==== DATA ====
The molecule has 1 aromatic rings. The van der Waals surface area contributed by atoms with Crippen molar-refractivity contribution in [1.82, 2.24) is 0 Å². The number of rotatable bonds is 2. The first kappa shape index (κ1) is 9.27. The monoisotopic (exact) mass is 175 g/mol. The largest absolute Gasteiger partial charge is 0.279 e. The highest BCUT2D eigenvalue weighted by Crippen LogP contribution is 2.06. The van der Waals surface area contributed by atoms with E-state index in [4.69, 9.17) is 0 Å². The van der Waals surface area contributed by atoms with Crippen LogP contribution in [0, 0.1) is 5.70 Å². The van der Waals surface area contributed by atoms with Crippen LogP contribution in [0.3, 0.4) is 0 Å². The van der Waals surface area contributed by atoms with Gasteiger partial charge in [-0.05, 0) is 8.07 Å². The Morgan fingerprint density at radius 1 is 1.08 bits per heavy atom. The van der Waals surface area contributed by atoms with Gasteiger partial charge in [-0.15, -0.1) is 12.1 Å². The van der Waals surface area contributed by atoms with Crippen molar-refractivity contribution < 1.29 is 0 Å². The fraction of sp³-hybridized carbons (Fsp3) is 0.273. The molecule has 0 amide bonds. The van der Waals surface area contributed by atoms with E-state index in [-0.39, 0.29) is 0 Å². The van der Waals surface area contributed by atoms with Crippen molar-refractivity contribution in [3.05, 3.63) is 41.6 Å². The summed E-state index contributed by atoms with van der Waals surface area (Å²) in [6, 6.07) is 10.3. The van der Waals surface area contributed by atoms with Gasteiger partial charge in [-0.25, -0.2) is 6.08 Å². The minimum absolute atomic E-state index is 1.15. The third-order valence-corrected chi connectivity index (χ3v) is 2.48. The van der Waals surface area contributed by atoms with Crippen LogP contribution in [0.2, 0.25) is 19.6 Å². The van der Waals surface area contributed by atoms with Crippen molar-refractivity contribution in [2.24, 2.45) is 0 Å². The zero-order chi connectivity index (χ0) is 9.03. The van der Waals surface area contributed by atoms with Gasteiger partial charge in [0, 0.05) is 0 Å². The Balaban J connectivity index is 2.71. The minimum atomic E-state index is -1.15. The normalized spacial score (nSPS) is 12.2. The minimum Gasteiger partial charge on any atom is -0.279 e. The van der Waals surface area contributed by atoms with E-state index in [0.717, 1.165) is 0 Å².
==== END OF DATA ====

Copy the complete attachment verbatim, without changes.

The molecule has 1 aromatic rings. The van der Waals surface area contributed by atoms with Crippen molar-refractivity contribution in [1.82, 2.24) is 0 Å². The number of rotatable bonds is 2. The first kappa shape index (κ1) is 9.27. The monoisotopic (exact) mass is 175 g/mol. The largest absolute Gasteiger partial charge is 0.279 e. The highest BCUT2D eigenvalue weighted by Crippen LogP contribution is 2.06. The van der Waals surface area contributed by atoms with E-state index in [4.69, 9.17) is 0 Å². The van der Waals surface area contributed by atoms with Crippen LogP contribution in [0, 0.1) is 5.70 Å². The van der Waals surface area contributed by atoms with Crippen LogP contribution in [0.3, 0.4) is 0 Å². The van der Waals surface area contributed by atoms with Gasteiger partial charge in [-0.05, 0) is 8.07 Å². The Morgan fingerprint density at radius 1 is 1.08 bits per heavy atom. The van der Waals surface area contributed by atoms with Gasteiger partial charge in [-0.15, -0.1) is 12.1 Å². The van der Waals surface area contributed by atoms with Crippen molar-refractivity contribution < 1.29 is 0 Å². The fraction of sp³-hybridized carbons (Fsp3) is 0.273. The molecule has 0 amide bonds. The van der Waals surface area contributed by atoms with E-state index in [-0.39, 0.29) is 0 Å². The van der Waals surface area contributed by atoms with Crippen molar-refractivity contribution in [3.05, 3.63) is 41.6 Å². The summed E-state index contributed by atoms with van der Waals surface area (Å²) in [6, 6.07) is 10.3. The van der Waals surface area contributed by atoms with Gasteiger partial charge in [-0.25, -0.2) is 6.08 Å². The minimum absolute atomic E-state index is 1.15. The third-order valence-corrected chi connectivity index (χ3v) is 2.48. The van der Waals surface area contributed by atoms with Crippen LogP contribution in [0.2, 0.25) is 19.6 Å². The van der Waals surface area contributed by atoms with Crippen molar-refractivity contribution in [2.24, 2.45) is 0 Å². The zero-order chi connectivity index (χ0) is 9.03. The van der Waals surface area contributed by atoms with Gasteiger partial charge in [0, 0.05) is 0 Å². The Balaban J connectivity index is 2.71. The minimum atomic E-state index is -1.15. The normalized spacial score (nSPS) is 12.2. The minimum Gasteiger partial charge on any atom is -0.279 e. The van der Waals surface area contributed by atoms with E-state index in [0.717, 1.165) is 0 Å².